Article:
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FOR RELEASE: June 28, 2005
State Department of Health Bioterrorism Exercise Scheduled July 12-14
As part of a large-scale effort to test emergency response systems in a public health catastrophic event, the Oklahoma State Department of Health announced today that a bioterrorism exercise simulating a terrorist release of plague will be held in three Oklahoma counties next month. The exercise, called Operation Firework Fanfare, is one of the most ambitious and complex exercises of its kind ever held in Oklahoma.
The exercise, scheduled July 12-14, will be a realistic simulation designed to challenge the state’s response to a catastrophic health emergency. This simulated event would result in pneumonic plague, a disease that can be transmitted person to person, in addition to those originally exposed. Such an attack would require a massive coordinated response to deliver antibiotics to affected persons in the three counties participating in the exercise: Comanche, Oklahoma and Tulsa.
A key component of the exercise will be demonstrating the Oklahoma State Department of Health’s ability to request, receive and distribute emergency supplies from the Strategic National Stockpile. The Strategic National Stockpile can deliver medicine, vaccine and antidotes within 12 hours and is maintained by the federal Centers for Disease Control and Prevention in a constant state of readiness to respond to a public health emergency. On July 12 and 13, the exercise will focus on the identification of the biologic agent and emergency procedures necessary to request, receive and distribute supplies from the stockpile to appropriate areas within the state.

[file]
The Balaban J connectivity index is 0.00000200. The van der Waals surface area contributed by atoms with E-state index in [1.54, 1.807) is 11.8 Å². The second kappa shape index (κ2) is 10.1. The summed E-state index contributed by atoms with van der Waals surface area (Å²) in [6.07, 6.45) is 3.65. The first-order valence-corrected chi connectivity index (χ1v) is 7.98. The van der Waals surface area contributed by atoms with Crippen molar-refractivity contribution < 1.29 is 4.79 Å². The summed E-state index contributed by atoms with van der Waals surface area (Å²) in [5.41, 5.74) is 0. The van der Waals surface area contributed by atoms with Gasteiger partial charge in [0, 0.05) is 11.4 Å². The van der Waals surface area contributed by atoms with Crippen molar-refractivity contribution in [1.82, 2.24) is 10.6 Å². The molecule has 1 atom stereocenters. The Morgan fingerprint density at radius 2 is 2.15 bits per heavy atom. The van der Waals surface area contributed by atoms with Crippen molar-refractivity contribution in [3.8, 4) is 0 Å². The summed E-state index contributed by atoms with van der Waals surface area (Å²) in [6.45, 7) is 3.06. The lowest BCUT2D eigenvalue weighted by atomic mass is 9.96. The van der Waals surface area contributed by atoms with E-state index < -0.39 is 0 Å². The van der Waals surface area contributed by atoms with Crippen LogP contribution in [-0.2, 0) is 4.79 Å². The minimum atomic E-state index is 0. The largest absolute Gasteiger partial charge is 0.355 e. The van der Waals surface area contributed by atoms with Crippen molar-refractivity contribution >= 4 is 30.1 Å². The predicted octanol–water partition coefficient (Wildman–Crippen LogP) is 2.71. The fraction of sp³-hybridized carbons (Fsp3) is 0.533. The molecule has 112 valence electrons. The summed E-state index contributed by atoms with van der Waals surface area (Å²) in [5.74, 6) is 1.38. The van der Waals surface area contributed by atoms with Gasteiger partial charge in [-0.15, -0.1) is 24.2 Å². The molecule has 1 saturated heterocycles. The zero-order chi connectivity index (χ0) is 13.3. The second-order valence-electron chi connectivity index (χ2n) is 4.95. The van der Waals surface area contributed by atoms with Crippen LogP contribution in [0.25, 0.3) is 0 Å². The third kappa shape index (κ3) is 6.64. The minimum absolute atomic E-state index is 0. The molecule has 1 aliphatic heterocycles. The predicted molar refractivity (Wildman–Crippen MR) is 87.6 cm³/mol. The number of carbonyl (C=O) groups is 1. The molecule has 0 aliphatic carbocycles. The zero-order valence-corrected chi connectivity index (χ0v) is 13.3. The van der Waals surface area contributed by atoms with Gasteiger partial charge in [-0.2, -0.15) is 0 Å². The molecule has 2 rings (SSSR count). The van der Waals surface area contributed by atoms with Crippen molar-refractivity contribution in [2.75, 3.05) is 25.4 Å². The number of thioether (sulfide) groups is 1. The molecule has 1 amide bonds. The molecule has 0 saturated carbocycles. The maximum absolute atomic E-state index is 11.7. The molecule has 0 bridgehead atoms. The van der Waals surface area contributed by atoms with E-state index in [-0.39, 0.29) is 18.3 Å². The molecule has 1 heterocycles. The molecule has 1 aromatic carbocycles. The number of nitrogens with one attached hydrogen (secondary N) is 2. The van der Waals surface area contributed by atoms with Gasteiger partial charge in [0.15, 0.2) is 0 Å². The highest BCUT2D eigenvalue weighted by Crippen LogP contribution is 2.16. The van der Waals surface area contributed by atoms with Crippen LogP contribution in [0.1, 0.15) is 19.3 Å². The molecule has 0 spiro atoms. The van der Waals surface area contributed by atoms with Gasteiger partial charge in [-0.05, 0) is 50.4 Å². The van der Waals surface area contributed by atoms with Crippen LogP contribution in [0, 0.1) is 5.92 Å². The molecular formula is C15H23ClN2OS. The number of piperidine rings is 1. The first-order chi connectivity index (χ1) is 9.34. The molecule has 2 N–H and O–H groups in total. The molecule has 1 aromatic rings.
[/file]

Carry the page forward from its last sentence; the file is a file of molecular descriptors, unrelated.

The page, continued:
On July 14, Oklahoma, Tulsa and Comanche counties will operate countywide medication dispensing sites to simulate dispensing antibiotics from the stockpile to mass populations who might be at risk of acquiring pneumonic plague.
“Operation Firework Fanfare will demonstrate what we have accomplished in preparing to respond to a serious public health threat as well as identifying areas for future improvement,” said State Health Commissioner Dr. Mike Crutcher. “In addition, the exercise will demonstrate the close working relationship between branches of federal, state and local governments and local first responders in preparing for a bioterrorist attack.”
To help make the exercise more realistic, state health officials are asking Oklahomans to volunteer July 14 as mock “patients” for the exercise by simulating the types of crowds at medication dispensing sites that might occur in a real public health emergency. People interested in participating are encouraged to contact the local health departments in Comanche, Oklahoma and Tulsa counties.
State partners in the exercise include the Oklahoma Department of Emergency Management, Oklahoma Office of Homeland Security, Oklahoma Department of Public Safety, and the Oklahoma Department of Transportation. County health departments participating include the Comanche County Health Department, the Oklahoma City-County Health Department, and the Tulsa City-County Health Department.
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